When Claire met Nigel; and the tyranny of choice
Last week adland went into meltdown over Campaign's decision to place Nigel Farage on its front cover. It was certainly a bad move, writes Dominic Mills - but not for the reason you might think. Plus: SVOD's decision purgatory
There’s one subject dominating the headlines in adland and that is ‘Farage-Gate’, aka the saga of Campaign’s cover piece interview with Nigel Farage, published last week.
They say that if you eat with the devil, you need a long spoon. Campaign’s spoon clearly wasn’t long enough, judging by the incensed reaction in the Twittersphere, which in turn led to an abject apology — well, only half an apology, really (but still humiliating) — by Campaign.
If you can’t face the Twittersphere, let me summarise the key themes: platforming/no-platforming; legitimising a racist/misogynist/homophobe/bigot/fascist; much talk of cancelling subscriptions; hate peddler/fear peddler; bringing the industry into disrepute; and Kim Jong-Un, Bashir Assad, Goebbels and the Nazis were also mentioned — thus proving Godwin’s Law, which states that the longer an online discussion continues, so the chance of someone mentioning the Nazis increases.
Amid the great and the good lining up to give Campaign a more considered kicking, there were also some more balanced responses along the lines of ‘we may hate Farage, but maybe we ought to listen to someone who connects with many of the 51.8% who voted for Brexit’. But they were few and far between.
Not surprisingly, as a previous editor of the magazine, my phone and inbox were red hot last week with people asking ‘what do you think?’ and ‘what would you have done?’.
Before we get to that, there are three quick points to make.
One, it was clear that many of those taking to Twitter had not taken the trouble to read the piece — the ‘unfashionable thing to do’, as one contact said to me — before rushing to comment.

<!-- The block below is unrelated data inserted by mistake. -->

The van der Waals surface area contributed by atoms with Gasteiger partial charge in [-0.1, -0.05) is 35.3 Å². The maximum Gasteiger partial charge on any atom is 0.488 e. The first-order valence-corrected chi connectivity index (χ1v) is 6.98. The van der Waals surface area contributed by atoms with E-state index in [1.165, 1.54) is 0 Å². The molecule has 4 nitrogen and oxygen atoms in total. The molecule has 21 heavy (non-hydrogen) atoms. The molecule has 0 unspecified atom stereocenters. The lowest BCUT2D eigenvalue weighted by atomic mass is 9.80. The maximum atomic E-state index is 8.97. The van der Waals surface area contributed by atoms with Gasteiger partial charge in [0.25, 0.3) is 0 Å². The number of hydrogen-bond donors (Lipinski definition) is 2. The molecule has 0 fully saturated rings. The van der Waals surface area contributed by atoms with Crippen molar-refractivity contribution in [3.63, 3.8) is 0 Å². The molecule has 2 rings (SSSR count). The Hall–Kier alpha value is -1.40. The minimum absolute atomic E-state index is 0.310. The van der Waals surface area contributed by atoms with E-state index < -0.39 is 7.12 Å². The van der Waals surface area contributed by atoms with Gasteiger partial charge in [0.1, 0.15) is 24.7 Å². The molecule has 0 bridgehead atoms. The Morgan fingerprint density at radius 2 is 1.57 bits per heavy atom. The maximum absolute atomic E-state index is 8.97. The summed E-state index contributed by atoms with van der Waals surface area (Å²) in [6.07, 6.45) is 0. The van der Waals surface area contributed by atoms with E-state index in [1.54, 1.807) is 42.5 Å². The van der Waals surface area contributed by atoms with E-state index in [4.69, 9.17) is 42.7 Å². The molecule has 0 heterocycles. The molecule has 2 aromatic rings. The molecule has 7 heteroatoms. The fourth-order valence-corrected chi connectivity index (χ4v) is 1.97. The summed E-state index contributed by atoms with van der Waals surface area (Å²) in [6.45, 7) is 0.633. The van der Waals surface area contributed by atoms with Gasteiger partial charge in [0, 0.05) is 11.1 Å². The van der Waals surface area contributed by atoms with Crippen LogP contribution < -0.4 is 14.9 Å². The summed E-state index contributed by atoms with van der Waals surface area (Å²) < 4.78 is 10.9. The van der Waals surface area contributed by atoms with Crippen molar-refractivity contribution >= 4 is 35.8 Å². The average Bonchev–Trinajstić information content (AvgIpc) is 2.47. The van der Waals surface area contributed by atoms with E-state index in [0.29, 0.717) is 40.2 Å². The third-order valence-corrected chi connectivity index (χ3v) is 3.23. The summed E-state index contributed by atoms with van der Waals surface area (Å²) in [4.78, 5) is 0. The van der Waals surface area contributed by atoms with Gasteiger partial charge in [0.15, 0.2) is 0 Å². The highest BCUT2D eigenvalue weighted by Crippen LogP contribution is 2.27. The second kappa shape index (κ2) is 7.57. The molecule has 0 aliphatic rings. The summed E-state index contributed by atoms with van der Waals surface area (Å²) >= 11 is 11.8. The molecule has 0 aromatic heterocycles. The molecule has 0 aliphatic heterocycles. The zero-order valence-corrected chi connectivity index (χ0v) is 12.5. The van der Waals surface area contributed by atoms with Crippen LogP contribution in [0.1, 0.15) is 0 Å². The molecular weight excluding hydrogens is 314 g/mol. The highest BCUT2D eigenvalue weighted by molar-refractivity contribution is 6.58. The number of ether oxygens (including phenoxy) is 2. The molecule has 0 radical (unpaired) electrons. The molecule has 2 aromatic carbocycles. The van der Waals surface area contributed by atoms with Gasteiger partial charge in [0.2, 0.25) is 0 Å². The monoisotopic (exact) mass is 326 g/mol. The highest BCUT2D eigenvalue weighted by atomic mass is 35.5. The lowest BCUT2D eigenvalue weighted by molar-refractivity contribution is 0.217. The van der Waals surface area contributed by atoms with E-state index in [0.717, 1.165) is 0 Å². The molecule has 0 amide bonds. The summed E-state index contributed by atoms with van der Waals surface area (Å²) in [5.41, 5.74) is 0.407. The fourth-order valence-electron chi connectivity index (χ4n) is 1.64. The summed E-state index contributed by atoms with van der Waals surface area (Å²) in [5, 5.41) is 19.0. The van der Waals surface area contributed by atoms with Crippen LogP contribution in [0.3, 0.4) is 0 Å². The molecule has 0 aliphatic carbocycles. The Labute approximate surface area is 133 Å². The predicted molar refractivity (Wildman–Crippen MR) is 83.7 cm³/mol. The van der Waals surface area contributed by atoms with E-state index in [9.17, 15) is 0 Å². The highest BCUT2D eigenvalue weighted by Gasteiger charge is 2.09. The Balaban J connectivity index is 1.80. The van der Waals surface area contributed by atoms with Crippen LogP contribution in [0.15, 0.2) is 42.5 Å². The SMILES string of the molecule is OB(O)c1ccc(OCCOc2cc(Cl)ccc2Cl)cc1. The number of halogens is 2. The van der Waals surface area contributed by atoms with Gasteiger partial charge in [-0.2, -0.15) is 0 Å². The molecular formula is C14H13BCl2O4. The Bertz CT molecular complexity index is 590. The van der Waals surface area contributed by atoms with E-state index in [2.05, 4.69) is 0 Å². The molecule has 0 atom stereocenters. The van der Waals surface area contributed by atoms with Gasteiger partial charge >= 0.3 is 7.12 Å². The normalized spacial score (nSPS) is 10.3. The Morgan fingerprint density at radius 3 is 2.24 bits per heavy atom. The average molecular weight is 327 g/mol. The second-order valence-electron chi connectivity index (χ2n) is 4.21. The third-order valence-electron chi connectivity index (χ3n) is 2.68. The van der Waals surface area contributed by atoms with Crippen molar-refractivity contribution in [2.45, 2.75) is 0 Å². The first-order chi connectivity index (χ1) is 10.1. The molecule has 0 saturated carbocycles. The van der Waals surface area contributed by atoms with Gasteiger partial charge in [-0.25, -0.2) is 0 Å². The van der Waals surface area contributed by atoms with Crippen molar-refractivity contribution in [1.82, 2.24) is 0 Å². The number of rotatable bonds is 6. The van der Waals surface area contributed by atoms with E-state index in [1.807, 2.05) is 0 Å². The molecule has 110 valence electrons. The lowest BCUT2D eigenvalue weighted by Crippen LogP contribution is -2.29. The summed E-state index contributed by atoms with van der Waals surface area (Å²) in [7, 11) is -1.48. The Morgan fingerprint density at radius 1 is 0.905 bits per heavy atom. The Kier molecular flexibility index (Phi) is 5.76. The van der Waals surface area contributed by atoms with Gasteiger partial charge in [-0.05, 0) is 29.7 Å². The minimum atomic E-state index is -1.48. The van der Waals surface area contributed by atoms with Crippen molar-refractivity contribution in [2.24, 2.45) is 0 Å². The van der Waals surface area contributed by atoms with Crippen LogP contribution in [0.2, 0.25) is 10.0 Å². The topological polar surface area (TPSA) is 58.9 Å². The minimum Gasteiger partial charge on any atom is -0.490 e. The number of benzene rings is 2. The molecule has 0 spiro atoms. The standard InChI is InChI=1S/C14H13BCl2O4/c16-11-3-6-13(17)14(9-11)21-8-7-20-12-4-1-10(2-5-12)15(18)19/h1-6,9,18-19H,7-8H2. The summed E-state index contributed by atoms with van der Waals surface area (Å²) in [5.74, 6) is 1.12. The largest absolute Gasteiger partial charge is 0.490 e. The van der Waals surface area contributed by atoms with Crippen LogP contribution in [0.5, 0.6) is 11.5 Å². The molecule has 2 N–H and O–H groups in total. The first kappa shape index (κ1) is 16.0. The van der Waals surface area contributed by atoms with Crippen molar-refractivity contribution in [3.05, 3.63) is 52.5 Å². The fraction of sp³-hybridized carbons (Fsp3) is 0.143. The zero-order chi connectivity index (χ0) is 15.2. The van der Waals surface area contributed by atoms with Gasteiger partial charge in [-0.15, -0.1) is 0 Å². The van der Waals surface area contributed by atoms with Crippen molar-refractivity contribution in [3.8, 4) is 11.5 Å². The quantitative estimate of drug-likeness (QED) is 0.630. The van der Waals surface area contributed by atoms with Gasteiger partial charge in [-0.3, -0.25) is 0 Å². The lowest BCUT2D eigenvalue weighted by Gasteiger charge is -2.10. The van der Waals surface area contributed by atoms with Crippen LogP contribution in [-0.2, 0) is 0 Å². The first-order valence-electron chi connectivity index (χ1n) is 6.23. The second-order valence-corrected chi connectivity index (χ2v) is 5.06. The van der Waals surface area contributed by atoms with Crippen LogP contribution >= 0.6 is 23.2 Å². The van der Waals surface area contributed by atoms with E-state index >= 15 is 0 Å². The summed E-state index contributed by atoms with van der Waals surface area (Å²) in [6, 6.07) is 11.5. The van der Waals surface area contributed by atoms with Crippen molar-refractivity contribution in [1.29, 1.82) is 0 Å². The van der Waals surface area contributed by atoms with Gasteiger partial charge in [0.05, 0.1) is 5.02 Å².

Two, it was also clear that many of those commenting were not from the advertising industry and were not Campaign readers (and therefore a crossover with the first group). The clue was in the way they talked about 'your industry' and called Campaign a 'marketing' magazine. That does not necessarily invalidate what they said, but it means they lack context.
But hey, this is social media — what do you expect?
And three, where were these people when Global Radio signed up Nigel Farage to host an LBC show (weekdays, 6-7pm)? Have they vented their spleen at LBC or Global? Do they realise that, directly or indirectly, they are funding his show? Have they cancelled their media budgets in protest and stopped listening? I don’t think so; some double standards are on display there.
So, to the question: should Campaign have put Farage on the front cover?
Let me start by saying I am against no-platforming. It is a bad idea, especially in these fractious times. The no-platforming move against Alexander Nix at Cannes was daft because the industry lost the chance to question him. Of all industries, advertising owes it to itself to walk in other people’s shoes, especially those whose views make it uncomfortable.
Thus, understanding why Farage resonates with such a large section of the British public is important — for all of us, not just the ad industry.
However, putting Farage on the front cover was a mistake.
But not for the reason you might think.
It was a mistake because it was a boring interview. It offered the ad industry virtually nothing interesting or relevant. Nor did it hold him to account for the blatant untruths in Brexit advertising, or that controversial ‘Breaking Point’ migrant poster. And nor did it question him on either the regulation of political (or HFSS/gambling) advertising or the social platforms, all of which are issues absolutely germane to society today.
It was therefore a waste of a magazine’s most precious real estate, which is the cover story.